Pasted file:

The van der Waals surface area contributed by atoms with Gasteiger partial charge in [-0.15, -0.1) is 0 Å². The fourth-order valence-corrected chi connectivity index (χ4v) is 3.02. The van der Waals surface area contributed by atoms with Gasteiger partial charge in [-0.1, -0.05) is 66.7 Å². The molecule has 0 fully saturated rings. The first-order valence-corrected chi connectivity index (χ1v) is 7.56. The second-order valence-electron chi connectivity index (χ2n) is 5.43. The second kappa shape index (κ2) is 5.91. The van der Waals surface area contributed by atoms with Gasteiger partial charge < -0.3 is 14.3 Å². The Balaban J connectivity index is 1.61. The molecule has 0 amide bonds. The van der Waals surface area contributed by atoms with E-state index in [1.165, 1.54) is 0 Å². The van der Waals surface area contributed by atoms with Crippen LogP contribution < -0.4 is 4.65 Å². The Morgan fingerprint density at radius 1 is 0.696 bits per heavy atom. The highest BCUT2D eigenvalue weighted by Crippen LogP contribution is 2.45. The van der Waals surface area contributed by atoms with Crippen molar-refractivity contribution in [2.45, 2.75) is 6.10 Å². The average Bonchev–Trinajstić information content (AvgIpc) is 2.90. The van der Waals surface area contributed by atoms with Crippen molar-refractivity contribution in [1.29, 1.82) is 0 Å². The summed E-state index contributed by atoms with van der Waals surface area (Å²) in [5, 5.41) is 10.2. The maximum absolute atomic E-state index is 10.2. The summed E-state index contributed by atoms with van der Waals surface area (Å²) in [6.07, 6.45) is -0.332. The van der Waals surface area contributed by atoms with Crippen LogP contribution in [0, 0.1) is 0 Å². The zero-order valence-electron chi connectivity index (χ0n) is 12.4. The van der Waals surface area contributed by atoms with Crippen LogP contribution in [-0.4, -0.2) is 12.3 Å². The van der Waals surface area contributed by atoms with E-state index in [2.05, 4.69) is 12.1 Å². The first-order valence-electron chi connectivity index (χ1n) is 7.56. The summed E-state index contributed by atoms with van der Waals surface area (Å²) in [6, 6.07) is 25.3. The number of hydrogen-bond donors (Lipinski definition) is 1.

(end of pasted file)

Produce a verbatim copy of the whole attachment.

The van der Waals surface area contributed by atoms with Gasteiger partial charge in [-0.15, -0.1) is 0 Å². The fourth-order valence-corrected chi connectivity index (χ4v) is 3.02. The van der Waals surface area contributed by atoms with Gasteiger partial charge in [-0.1, -0.05) is 66.7 Å². The molecule has 0 fully saturated rings. The first-order valence-corrected chi connectivity index (χ1v) is 7.56. The second-order valence-electron chi connectivity index (χ2n) is 5.43. The second kappa shape index (κ2) is 5.91. The van der Waals surface area contributed by atoms with Gasteiger partial charge < -0.3 is 14.3 Å². The Balaban J connectivity index is 1.61. The molecule has 0 amide bonds. The van der Waals surface area contributed by atoms with E-state index in [1.165, 1.54) is 0 Å². The van der Waals surface area contributed by atoms with Crippen LogP contribution < -0.4 is 4.65 Å². The Morgan fingerprint density at radius 1 is 0.696 bits per heavy atom. The highest BCUT2D eigenvalue weighted by Crippen LogP contribution is 2.45. The van der Waals surface area contributed by atoms with Crippen molar-refractivity contribution in [2.45, 2.75) is 6.10 Å². The average Bonchev–Trinajstić information content (AvgIpc) is 2.90. The van der Waals surface area contributed by atoms with Crippen molar-refractivity contribution in [1.29, 1.82) is 0 Å². The summed E-state index contributed by atoms with van der Waals surface area (Å²) in [5, 5.41) is 10.2. The maximum absolute atomic E-state index is 10.2. The summed E-state index contributed by atoms with van der Waals surface area (Å²) in [6.07, 6.45) is -0.332. The van der Waals surface area contributed by atoms with Crippen LogP contribution in [0, 0.1) is 0 Å². The zero-order valence-electron chi connectivity index (χ0n) is 12.4. The van der Waals surface area contributed by atoms with Crippen LogP contribution in [-0.4, -0.2) is 12.3 Å². The van der Waals surface area contributed by atoms with E-state index in [2.05, 4.69) is 12.1 Å². The first-order valence-electron chi connectivity index (χ1n) is 7.56. The summed E-state index contributed by atoms with van der Waals surface area (Å²) in [6, 6.07) is 25.3. The number of hydrogen-bond donors (Lipinski definition) is 1.